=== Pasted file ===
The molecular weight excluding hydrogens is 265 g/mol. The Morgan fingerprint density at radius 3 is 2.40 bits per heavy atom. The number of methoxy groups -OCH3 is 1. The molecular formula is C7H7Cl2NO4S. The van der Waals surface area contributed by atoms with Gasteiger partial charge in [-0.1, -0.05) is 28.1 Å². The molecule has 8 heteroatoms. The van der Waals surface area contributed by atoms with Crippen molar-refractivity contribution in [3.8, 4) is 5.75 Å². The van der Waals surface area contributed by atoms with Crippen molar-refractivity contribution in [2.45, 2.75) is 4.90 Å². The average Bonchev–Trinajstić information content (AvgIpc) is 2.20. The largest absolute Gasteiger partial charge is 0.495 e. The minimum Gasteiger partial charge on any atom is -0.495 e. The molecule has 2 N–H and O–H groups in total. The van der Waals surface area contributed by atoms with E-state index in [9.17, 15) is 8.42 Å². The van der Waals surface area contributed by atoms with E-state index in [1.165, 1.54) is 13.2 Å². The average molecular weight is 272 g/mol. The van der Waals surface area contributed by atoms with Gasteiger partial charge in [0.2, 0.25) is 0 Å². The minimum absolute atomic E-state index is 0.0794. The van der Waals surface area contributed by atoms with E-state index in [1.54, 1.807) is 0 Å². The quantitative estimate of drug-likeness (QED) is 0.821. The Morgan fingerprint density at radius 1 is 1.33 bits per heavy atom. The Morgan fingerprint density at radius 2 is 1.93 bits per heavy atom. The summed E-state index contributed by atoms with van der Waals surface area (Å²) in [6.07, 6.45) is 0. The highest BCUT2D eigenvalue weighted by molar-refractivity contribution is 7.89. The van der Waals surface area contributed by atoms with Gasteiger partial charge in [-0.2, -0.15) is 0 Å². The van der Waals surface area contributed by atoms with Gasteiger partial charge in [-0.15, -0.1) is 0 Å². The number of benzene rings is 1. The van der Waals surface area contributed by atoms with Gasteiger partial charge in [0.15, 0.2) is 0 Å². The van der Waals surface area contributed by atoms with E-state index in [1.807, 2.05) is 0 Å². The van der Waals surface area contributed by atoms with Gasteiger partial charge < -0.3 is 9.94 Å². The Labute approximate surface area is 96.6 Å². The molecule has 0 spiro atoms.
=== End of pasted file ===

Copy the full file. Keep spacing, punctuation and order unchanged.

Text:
The molecular weight excluding hydrogens is 265 g/mol. The Morgan fingerprint density at radius 3 is 2.40 bits per heavy atom. The number of methoxy groups -OCH3 is 1. The molecular formula is C7H7Cl2NO4S. The van der Waals surface area contributed by atoms with Gasteiger partial charge in [-0.1, -0.05) is 28.1 Å². The molecule has 8 heteroatoms. The van der Waals surface area contributed by atoms with Crippen molar-refractivity contribution in [3.8, 4) is 5.75 Å². The van der Waals surface area contributed by atoms with Crippen molar-refractivity contribution in [2.45, 2.75) is 4.90 Å². The average Bonchev–Trinajstić information content (AvgIpc) is 2.20. The largest absolute Gasteiger partial charge is 0.495 e. The minimum Gasteiger partial charge on any atom is -0.495 e. The molecule has 2 N–H and O–H groups in total. The van der Waals surface area contributed by atoms with E-state index in [9.17, 15) is 8.42 Å². The van der Waals surface area contributed by atoms with E-state index in [1.165, 1.54) is 13.2 Å². The average molecular weight is 272 g/mol. The van der Waals surface area contributed by atoms with Gasteiger partial charge in [0.2, 0.25) is 0 Å². The minimum absolute atomic E-state index is 0.0794. The van der Waals surface area contributed by atoms with E-state index in [1.54, 1.807) is 0 Å². The quantitative estimate of drug-likeness (QED) is 0.821. The Morgan fingerprint density at radius 1 is 1.33 bits per heavy atom. The Morgan fingerprint density at radius 2 is 1.93 bits per heavy atom. The summed E-state index contributed by atoms with van der Waals surface area (Å²) in [6.07, 6.45) is 0. The highest BCUT2D eigenvalue weighted by molar-refractivity contribution is 7.89. The van der Waals surface area contributed by atoms with Gasteiger partial charge in [-0.2, -0.15) is 0 Å². The van der Waals surface area contributed by atoms with Gasteiger partial charge in [-0.15, -0.1) is 0 Å². The number of benzene rings is 1. The van der Waals surface area contributed by atoms with Gasteiger partial charge in [0.15, 0.2) is 0 Å². The van der Waals surface area contributed by atoms with E-state index in [1.807, 2.05) is 0 Å². The van der Waals surface area contributed by atoms with Gasteiger partial charge < -0.3 is 9.94 Å². The Labute approximate surface area is 96.6 Å². The molecule has 0 spiro atoms.